Why Netflix has double immunity to the ravages of COVID-19

Marc Randolph

Netflix co-founder and former chief executive Marc Randolph. Source: supplied.

After adding a record 15 million-plus subscribers around the world, boosting revenue 26% and doubling earnings in the three months to March, US streaming video giant Netflix has confirmed that it is the stock for the COVID-19 social distancing era — along with Amazon, which reports next week.

It’s not companies like Coca-Cola — which reported a 25% drop in sales volumes in the first three weeks of April — or other media companies such as Disney, which may have 50 million subscribers to its streaming service but is leaking hundreds of millions of dollars a week with its theme parks, TV studios, sports network, ESPN, film studios and merchandising operations running on empty or closed.

Netflix is as far away from a sagging empire like that of the Murdoch clan’s Fox and News Corp as chalk is from cheese.

Its new subscriber numbers are more than double the seven million it had forecast before the pandemic, and its rise in value so far this year has seen it displace the likes of energy giants Exxon and Chevron from the most valuable companies list of the S&P 500 companies.

Netflix shares are up more than 35% this year; Exxon and Chevron shares are down more than 33%. Amazon shares are up 26%, Microsoft 6.4%, but the US market is down more than 20%.

Netflix is worth more than our biggest companies, BHP and CSL, and is growing faster. It doesn’t depend on ad revenues to fatten its profit and loss account — Amazon does, Disney does, Fox does, The New York Times does.

That makes Netflix doubly immune to COVID-19’s impact.

In fact, at US$192 billion, Netflix is now worth more than Exxon Mobil (US$174 billion) or Chevron (US$156 billion).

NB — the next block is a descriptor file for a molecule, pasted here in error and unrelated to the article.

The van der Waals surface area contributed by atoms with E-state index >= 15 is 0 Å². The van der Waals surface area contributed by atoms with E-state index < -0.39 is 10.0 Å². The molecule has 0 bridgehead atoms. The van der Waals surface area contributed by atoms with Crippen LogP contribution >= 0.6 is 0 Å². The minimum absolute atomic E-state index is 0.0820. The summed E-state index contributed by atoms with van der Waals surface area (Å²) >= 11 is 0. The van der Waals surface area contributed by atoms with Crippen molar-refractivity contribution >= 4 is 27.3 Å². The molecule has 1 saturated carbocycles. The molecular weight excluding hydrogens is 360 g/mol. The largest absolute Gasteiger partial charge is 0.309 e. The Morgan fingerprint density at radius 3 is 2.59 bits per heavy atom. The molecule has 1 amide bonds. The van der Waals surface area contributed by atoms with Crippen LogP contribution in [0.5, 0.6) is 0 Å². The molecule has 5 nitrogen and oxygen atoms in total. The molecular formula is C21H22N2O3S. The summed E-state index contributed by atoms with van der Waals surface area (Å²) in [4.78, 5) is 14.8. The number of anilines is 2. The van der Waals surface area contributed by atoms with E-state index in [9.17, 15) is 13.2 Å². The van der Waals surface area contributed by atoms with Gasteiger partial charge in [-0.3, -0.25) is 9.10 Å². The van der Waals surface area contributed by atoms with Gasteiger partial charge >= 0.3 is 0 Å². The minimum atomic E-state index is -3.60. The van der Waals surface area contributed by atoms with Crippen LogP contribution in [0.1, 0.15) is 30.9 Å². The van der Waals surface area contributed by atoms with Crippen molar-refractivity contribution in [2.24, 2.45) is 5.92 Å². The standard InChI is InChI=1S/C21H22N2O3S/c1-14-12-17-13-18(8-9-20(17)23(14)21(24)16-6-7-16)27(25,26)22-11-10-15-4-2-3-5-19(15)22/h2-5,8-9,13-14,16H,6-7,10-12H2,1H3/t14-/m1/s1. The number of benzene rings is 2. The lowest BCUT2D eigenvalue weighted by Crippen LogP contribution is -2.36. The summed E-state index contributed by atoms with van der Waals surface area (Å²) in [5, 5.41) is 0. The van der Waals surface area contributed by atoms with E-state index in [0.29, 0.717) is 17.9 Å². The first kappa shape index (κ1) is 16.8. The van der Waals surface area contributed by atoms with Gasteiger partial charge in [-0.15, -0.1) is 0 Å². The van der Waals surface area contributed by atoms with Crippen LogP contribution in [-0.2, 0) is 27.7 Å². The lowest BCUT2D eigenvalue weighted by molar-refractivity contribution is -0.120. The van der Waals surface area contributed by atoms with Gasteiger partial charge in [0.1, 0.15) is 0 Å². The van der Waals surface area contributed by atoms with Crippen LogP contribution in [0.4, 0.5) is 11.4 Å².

In January 2013, Exxon topped Apple to be America’s most valuable company, worth US$417 billion. Netflix was still Netwhat?, a company trying to break away from its original idea of renting DVDs via mail.

Apple was then worth US$415 billion — now it’s worth more than US$1.2 trillion, still down on veteran Microsoft, which had a market value on Tuesday of US$1.3 trillion. Microsoft’s Outlook, Excel, Word and cloud computing are products that newbies reckon are outdated but which continue to spin off billions of dollars in cashflow and resist the depredations of viruses.

And at $US$1.3 trillion Microsoft is more valuable than the entire listed US energy sector which had an approximate market value on Tuesday of just under US$700 billion. That valuation is heading lower as the oversupply of oil and falling demand crunch energy and share prices.

To put it in perspective, Microsoft is at the moment worth more than the entire Australian stock exchange.

In Australia, we don’t have any significant companies that you could class as coronavirus-resistant, apart from Nine Entertainment and its streaming service Stan (which must not be doing well because Nine hasn’t boasted about its performance since its interim results in February).

News Corp is down 40%. Fox, the rump of the empire sold to Disney in 2018-19, is off 31%, even though it owns the most-watched cable news network in the US, as well as a free-to-air TV network whose viewing has lifted during the COVID crisis.

But it is an old business, suffering from a slide in ad and other revenues. Fox News’ core viewing demographic — the elderly — are also the most vulnerable to COVID-19.

The big five tech stocks — Apple Amazon, Microsoft, Facebook, Alphabet (Google) — account for 20% of the value of the S&P 500. That’s more than US$5 trillion.

Netflix is a tiddler, worth just under 20% of the value of Apple, Amazon and Microsoft alone.

This article was first published by Crikey.

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